This week I was prompted by 2 things for my blog entry 1) making the most of what’s in season and 2) it’s starting to get darn cold out there and I’m craving healthy, warming food!
November is a great time for the following vegetables:
– Potatoes and red cabbage are at their very best
– Other varieties of cabbage such as savoy and spring greens are also very good
– As are cauliflower, carrots, brussels sprouts and leeks
Tip: what’s in your local market is usually a great indication of what’s in season, so load up as there is always a bargain to be had
The benefit of eating seasonally comes from the fact that when in season fruits and veg tastes fresher and better, from an environmental perspective food travels fewer food miles and are more easily sourced locally. I also think it’s a great way of widening the range of foods that you eat and trying out new recipes. This leads me on to my next reason and trying to find healthy recipes that will keep me warm and cosy. So, combining the 2, I came up with the idea of soups using seasonal vegetables.
Carrot & Coriander Soup (serves 2)
The humble carrot is a great source of Vitamin A (keep eyes, skin and immune system healthy), antioxidants and minerals. They also contain natural sugars, hence it actually tastes quite sweet so you don’t need to add any sweetness (unlike shop bought or canned soups). Coriander is one of the most popular herbs in the world and is said to have medicinal and nutritional benefits. Indeed, it’s a great provider of micronutrients (our body needs these in small amounts) such as Vitamins-A, C, and K, thiamin, folic acid, iron and magnesium and potassium. I added some ginger for extra warm and a hot little kick!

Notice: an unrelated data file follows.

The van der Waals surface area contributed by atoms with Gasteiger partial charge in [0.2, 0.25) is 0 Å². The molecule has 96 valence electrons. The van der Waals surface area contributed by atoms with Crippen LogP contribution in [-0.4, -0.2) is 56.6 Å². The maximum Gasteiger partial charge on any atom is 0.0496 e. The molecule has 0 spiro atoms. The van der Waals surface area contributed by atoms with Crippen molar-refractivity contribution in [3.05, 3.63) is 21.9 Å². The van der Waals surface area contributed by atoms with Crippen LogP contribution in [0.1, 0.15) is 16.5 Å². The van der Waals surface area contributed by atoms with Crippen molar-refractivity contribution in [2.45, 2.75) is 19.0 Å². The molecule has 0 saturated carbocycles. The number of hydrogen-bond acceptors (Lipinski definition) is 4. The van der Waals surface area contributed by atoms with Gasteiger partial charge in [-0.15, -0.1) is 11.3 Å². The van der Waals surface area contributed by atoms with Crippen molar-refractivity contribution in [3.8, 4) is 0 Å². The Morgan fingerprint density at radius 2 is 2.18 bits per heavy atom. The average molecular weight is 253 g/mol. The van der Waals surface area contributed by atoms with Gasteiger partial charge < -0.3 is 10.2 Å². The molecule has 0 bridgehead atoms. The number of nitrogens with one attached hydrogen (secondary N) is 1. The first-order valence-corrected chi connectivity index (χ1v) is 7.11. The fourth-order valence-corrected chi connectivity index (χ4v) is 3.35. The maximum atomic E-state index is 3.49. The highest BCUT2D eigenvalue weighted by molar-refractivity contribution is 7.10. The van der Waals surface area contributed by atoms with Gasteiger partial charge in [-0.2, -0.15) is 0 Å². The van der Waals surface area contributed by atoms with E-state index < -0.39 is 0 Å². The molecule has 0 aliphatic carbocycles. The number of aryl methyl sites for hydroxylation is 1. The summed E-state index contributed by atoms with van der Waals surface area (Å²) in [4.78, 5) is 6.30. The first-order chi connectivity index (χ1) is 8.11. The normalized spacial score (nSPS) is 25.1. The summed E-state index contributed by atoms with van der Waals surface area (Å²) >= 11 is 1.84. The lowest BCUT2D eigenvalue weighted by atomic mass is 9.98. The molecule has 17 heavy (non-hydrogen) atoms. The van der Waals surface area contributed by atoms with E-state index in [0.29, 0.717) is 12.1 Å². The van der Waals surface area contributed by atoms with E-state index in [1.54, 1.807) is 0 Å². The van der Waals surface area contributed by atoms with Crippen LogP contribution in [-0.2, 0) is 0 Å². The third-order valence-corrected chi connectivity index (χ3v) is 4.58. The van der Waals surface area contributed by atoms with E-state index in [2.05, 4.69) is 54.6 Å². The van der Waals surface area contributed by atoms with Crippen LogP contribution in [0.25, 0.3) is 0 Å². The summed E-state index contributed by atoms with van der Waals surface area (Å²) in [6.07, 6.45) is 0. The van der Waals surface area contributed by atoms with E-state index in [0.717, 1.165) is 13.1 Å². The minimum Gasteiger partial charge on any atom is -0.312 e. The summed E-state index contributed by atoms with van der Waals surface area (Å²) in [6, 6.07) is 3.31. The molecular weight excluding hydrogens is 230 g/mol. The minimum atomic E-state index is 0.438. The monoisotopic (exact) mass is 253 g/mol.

1 inch square of fresh ginger root
900ml vegetable stock
Large bunch coriander (small if you’d like yours more orange)
Small amount of oil or butter
Heat the oil or butter and sweat the onions and carrots until they start to soften
Add the chopped coriander, season and blend with a hand held blender
Tip: I love coriander so if you go for it on the coriander you can expect it to be green rather than orange. It’s better to add just before blending to protect its nutritional qualities
I also made a leek and potato soup and rather than adding double cream, I used fat free Greek yogurt and added some pot barley and radish and quinoa shoots (my first attempt at something sort of related to gardening…) to up the fibre content and make a really filling soup – a meal in a bowl.
1 baking potato
1 clove garlic
900 ml vegetable stock
2tbsp fat free Greek yogurt
Method as above but add Greek yogurt before blending and I added the barley and shoots when re-heating
They have less than 250 calories a serving and are high in vitamins and minerals, low in salt and sugar and super tasty. They make a lovely warming lunch or light dinner, serve by themselves or with fresh bread.
They can easily be frozen or transported for your lunch the following day. Who knew sports bottles would come in so handy??
Embody Training brings together fitness and nutrition to achieve positive and long lasting changes to body and mind for individuals in Kingston Upon Thames area.
Thanks again to Beth for another wonderful blog. Great for eating well and staying healthy this winter. – FB